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Hiking With Your Dog: Tips and Things to Consider

June 1st, 2017|Categories: Blog, Recreation|Tags: , , |

By Suah Cheong, American Forests

Besides your four-legged friend, another great companion to your favorite hike is the perfect playlist. Check out last week’s Spotify Playlist!

I know I’m not alone in admitting that I love my dog. My being away at college has limited the amount of time we get to spend with each other, but not a single moment we get together is wasted.

Luckily for me, my dog loves being outside just as much as I do! Charlie is a four-pound Maltese, so I can’t take him with me on my higher-intensity hikes, but we’re constantly hitting some of the smaller trails near our house. He may be tiny and fragile, but nothing gets him fired up quite like adventuring among the trees.

Dogs can make excellent trail buddies, but there are a few things you’ll need to consider before you take your furry friend on your next hike.

Credit: Morning Theft/Flickr

Permits and trail regulations

You may be thrilled to take your dog on your outdoor adventure, but not all trails and recreational areas allow dogs. In fact, most national parks in the U.S. don’t allow dogs to share the trails. Be sure to do your research before you head out. What kind of pet rules are in place? Do you need to obtain a permit before you bring your dog there? What are the leash laws for the area? Finding out about pet regulations beforehand is essential to your hike and will make the experience much more pleasant for both you and your dog.

Credit: Kate Merriman

Health and fitness

It’s also crucial to consider your dog’s health and fitness level before you take him or her outside. If you plan to hike several miles, but your daily dog walk consists of a quick stroll around the block, your dog might not be ready to join you. Are there any health conditions that might make the trip more strenuous for your furry companion? Consider your dog’s age — might he or she have physical ailments like stiff joints that would make hiking too difficult? Make an honest assessment of your dog’s fitness level before your trip, and make sure that he or she can comfortably go the distance.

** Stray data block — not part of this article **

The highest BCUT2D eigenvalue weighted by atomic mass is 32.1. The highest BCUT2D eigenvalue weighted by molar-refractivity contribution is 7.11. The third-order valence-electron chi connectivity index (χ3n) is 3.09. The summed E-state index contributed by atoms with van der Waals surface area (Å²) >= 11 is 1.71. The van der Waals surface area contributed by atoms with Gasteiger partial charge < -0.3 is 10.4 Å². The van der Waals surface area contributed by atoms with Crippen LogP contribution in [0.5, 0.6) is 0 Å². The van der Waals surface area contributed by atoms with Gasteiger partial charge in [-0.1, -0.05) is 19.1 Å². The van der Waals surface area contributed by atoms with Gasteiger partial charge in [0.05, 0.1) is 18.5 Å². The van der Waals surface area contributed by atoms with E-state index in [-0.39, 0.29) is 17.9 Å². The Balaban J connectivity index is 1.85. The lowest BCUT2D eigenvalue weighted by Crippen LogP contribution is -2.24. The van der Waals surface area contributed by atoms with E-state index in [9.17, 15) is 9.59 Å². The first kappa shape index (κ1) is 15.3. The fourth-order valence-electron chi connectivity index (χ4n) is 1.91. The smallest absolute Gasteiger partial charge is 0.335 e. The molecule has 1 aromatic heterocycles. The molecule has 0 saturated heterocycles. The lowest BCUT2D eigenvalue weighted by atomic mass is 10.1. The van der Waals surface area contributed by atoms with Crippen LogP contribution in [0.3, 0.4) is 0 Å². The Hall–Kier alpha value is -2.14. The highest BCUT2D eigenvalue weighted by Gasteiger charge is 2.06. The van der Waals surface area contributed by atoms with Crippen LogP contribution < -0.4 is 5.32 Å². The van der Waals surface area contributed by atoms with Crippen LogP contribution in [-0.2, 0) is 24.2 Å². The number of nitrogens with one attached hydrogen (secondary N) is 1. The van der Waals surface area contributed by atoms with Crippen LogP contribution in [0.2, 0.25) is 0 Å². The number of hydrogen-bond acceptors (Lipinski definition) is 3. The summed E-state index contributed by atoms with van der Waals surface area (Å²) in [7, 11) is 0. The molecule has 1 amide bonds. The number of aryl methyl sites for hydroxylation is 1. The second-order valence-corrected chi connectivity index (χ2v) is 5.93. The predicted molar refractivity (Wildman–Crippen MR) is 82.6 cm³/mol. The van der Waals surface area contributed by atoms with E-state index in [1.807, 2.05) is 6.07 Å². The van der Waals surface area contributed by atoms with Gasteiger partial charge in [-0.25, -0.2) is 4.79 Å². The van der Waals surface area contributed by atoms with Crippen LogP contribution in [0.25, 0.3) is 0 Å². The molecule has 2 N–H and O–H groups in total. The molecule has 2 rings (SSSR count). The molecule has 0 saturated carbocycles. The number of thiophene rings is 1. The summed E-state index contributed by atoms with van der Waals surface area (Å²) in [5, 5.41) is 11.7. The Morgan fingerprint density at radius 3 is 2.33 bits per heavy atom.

According to Outdoors.org, “almost any breed or mixed breed over 40 pounds should make a good hiker-dog.” Of course, this is not to say that your smaller dog can’t join you on your hike. A highly active Maltese like Charlie might be more physically ready to hike than a sedentary dog several times his size, given that the trail is relatively short and flat. Dog owners should be aware that not every dog can take every trail. When in doubt, your vet is a great resource for dog fitness information.

Credit: Wikimedia Commons

Trail manners

When you take your dog hiking, remain respectful of the other hikers sharing the trails. Keep your dog with you and in your sight at all times, and give other hikers the right of way. Read a comprehensive list of trail etiquette tips.

Credit: Mitch Barrie

Weather conditions and trail safety

No matter how healthy or active your dog may be, there are some weather conditions that will make hiking far more difficult for him or her. Be aware of the range in which your dog is comfortable. If it’s chilly outside and your dog doesn’t do very well with colder temperatures, consider purchasing cold weather attire, or maybe save that hike for a warmer day. Dogs can get hypothermia just like people, so make sure you are well-equipped for the weather. Your dog will be much happier and safer.

Hot weather can also be very challenging for dogs. Be aware that your dog might be less capable of handling heat than you are, and plan your trip accordingly. Take it slow, stop for breaks, and make sure your dog stays consistently hydrated. Keep in mind that your dog can’t talk to you when something’s wrong. Watch carefully for warning signs like excessive panting, refusing to move, increased salivation, bright red tongue, red or pale gums and general weakness. (Here’s a great resource for trail safety).

Credit: VA State Parks

What to bring with you

  • Leash
  • Collar with your contact information and your dog’s rabies tag
  • Water and water dish
  • Plastic bags for sites that require you to pick up your dog’s waste
  • Dog brush to keep your dog’s fur de-burred
  • Dog booties to protect sensitive dog paws
  • Dog first-aid kit

After you take these important factors into consideration, you and your furry friend are ready to hit the trails! Your dog might even enjoy hiking more than you do, which is certainly the case with Charlie.

Check out this article for more useful tips!

June 1st, 2017|Categories: Blog, Recreation|Tags: , , |